7'11" x 5'1"
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Sizes Are Approximate. Photos Are Representative And Not Necessarily Exact For Color
New Rugs Are Of The Highest Quality In Its Category And Are Handpicked Overseas By The Bashir Family
Nain is the name of a city in Iran known for manufacturing and producing handmade carpets with a combination of blue and ivory shades. Before the first world war, this city was famous for its exquisite tailoring of rugged and traditional Iranian clothes. However, after the first wold war, the industry had collapsed due to the increasing interest of Iranians in western clothing.
With experience in dealing with high-quality wool, artisans began to weave carpets in Nain. The Persian government assisted the city. It transferred weavers from the Persian city of Isfahan and established new manufacturing warehouses. By the 1950's, Nain began winning glory for its remarkable carpet centers. It was in the mid 20th century that masters of Nain created the famous cold blue-white and blue-beige carpets.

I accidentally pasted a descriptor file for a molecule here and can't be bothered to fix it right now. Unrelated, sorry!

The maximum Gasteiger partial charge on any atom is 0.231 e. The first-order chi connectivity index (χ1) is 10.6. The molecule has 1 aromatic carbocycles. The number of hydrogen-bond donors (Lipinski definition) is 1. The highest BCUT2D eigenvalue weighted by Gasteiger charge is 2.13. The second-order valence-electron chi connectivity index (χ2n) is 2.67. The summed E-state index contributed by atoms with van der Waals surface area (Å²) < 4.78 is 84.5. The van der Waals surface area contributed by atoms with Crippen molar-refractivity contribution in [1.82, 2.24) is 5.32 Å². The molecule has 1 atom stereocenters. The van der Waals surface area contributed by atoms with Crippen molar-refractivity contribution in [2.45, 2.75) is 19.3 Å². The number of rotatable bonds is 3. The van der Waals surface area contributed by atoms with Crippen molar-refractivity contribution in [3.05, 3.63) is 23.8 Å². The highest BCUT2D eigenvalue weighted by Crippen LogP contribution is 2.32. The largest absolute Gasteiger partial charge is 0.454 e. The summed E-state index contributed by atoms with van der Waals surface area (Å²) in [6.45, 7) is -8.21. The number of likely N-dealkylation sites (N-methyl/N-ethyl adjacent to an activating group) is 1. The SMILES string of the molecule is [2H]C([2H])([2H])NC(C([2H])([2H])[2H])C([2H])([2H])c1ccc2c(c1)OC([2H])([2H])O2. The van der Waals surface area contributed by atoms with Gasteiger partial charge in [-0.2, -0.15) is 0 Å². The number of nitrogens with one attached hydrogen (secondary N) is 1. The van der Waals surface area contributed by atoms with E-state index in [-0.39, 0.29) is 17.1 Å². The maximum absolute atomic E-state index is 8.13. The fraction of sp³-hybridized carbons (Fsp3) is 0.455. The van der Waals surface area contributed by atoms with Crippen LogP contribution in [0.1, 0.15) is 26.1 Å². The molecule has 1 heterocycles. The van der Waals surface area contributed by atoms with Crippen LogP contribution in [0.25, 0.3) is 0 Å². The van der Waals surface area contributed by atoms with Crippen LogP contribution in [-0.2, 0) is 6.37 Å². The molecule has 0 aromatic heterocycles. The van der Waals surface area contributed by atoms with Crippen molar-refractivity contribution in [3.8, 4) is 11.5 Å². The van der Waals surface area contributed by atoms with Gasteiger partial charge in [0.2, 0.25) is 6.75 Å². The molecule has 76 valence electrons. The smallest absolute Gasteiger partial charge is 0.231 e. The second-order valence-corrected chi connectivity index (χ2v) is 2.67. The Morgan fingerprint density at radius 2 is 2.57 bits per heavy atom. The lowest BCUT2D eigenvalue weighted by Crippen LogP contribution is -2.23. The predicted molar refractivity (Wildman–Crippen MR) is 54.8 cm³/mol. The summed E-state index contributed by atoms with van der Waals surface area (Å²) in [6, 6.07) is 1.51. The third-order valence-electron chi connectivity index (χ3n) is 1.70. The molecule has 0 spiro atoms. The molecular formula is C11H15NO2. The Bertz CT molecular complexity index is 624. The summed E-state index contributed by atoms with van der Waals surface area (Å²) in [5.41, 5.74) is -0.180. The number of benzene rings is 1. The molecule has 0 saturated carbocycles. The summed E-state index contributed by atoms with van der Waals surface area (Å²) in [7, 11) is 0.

Typically, Nainy weaving of wool (a version of wool with silk) use a base of cotton. Most silk is used for border patterns and better "drawing" arabesques. Regular Nains mostly come in an ivory colored background with blue and beige accents. Sometimes the blue is more deeply pronounced and sometimes it is made of a lighter blue. There are however exceptions. Sometimes, these carpets come in vibrant red and vibrant green colors. To learn more about iranian rugs, visit our Persian Rugs section.
Sources and inspiration: Bérinstain, Valérie, et al. L'art du tapis dans le monde (The art of carpets in the world). Paris: Mengès, 1996. Print.; Jerrehian Jr., Aram K.A. Oriental Rug Primer. Philadelphia: Running Press, 1980. Print.; Herbert, Janice Summers. Oriental Rugs, New York: Macmillan, 1982. Print.; Hackmack, Adolf. Chinese Carpets and Rugs, Rutland and Tokyo: Tuttle, 1980. Print. ; De Moubray, Amicia, and David Black. Carpets for the home, London: Laurence King Publishing, 1999. Print.; Jacobsen, Charles. Oriental Rugs A Complete Guide, Rutland and Tokyo: Tuttle, 1962. Print.; Bashir, S. (n.d.). Personal interview.; Web site sources and dates of consultation vary (to be confirmed). Without prejudice to official usage.